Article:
The contemporary Ultra Nationalists should not be confused with the pan-Arab nationalists of the 1960s as their scope is narrower and exists almost exclusively within the borders of the nation. Narrow-minded Ultra Nationalist ideals are now permeating the Arab world which just a few decades ago espoused a collective sense of belonging. There are also two forms of Islamism at play here, the first being the activist strain of Political Islam that has won seats in various parliaments while the other strain is the more yielding pacifist Islamism of religious scholars who shun politics but maintain close links to government officials. In more than one country in the region Ultra Nationalists and government appointed Islamic preachers attempt to outdo each other in terms of incitement on social media, television and newspapers against minorities and non-Muslims. Surprisingly (or not surprisingly) they are both feted in national forums and invited to meet national and foreign dignitaries while Liberals continue to be marginalised. Furthermore, Ultra Nationalists are given extensive powers to influence long term policies such as writing constitutions and school curriculums.
Intriguingly many Ultra Nationalist Arabs try to out-Muslim their Islamist rivals in order to prove that they are not against religion. Governments, working with their Ultra Nationalist allies, have launched a crackdown on activities including musical concerts and championed an emphasis on religion under the guise of protecting moral decency. For Liberals the end result of shrinking freedoms appears to be the same whether it was carried out by Political Islamists or Ultra Nationalists.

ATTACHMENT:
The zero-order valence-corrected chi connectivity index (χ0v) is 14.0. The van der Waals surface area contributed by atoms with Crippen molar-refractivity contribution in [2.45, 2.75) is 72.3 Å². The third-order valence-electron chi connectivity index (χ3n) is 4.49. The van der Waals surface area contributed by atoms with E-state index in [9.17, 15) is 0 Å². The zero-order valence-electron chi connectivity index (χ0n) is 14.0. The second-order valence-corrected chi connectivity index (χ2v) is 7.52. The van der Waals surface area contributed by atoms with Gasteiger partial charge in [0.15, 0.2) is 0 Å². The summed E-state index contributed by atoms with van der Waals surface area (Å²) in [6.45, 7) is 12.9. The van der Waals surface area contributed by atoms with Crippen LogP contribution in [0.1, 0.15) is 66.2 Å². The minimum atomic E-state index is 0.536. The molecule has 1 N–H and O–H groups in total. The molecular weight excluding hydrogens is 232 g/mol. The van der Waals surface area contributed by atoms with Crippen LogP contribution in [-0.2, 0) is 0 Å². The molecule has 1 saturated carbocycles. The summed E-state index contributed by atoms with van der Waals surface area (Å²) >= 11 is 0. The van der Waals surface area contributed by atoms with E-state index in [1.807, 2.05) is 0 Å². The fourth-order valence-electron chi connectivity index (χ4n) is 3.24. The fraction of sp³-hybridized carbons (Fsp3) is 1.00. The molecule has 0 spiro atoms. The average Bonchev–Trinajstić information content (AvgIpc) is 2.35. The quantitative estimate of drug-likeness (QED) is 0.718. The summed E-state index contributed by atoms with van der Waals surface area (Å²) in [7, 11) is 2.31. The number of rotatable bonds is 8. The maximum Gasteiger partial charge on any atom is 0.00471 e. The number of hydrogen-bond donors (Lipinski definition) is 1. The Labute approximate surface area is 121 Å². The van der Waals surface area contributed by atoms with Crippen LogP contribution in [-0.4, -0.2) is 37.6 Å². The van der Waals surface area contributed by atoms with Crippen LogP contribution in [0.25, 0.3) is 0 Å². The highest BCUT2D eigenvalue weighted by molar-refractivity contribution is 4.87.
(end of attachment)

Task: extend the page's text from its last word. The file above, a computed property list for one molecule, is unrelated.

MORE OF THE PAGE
In some Arab countries where Islamism and Ultra Nationalism vie for space and recognition the governments allow limited islands of Liberalism to exist in controlled environments such as in universities (many of which are Western) but it is made clear that the tolerance for Liberalism is strictly limited to within the confines of such Liberal islands. On a visit to one such university a few years back I noticed a rainbow flag hanging from a balcony while elsewhere books that are normally banned in mainstream bookshops are allowed in these specific university libraries. There also happens to be a crisis of and within Liberalism in the Arab world. Liberal leaders are too few and far in between partially as a result of the successful Arab government policies of isolating them. As usual, Kuwait which has led political reform in the region has presented examples of modern and contemporary leaders of Liberal thought from the late Ahmad Al Baghdadi to the enigmatic Nasser Dashti who uses social media and his TV appearances to debate Islamists.
Why should Arab governments tolerate Liberals in their midst? Liberals of course are not owed any sort of special treatment. From the government’s perspective Liberals are not reliable, their political positions are too fluid for the governments’ liking. Liberals also advocate political reforms that will ultimately result in a loosening of the tight grip Arab governments hold on their societies. Having said that, the reason why Arab governments should tolerate Liberals lies in the likelihood that when the Arab governments feel secure enough that they, along with their Ultra Nationalist allies have conquered Political Islam, these very governments will turn to Liberals to temper their battered international image. Liberals will then be given more leeway to criticise Ultra-Nationalists, much to the latter’s surprise. If Arab governments continue to squeeze the space that Liberals operate in there will be few willing Liberals left to turn to. (For more on the role of Liberal voices see The National: An independent intellectual sphere is vital to the Gulf).
It seems that for the foreseeable future the battle would continue to be between Ultra-Nationalists and Islamists, with Liberals awaiting their fate. This precarious situation brings to mind the Alien vs. Predator (2004) tagline: “Whoever wins. We lose.”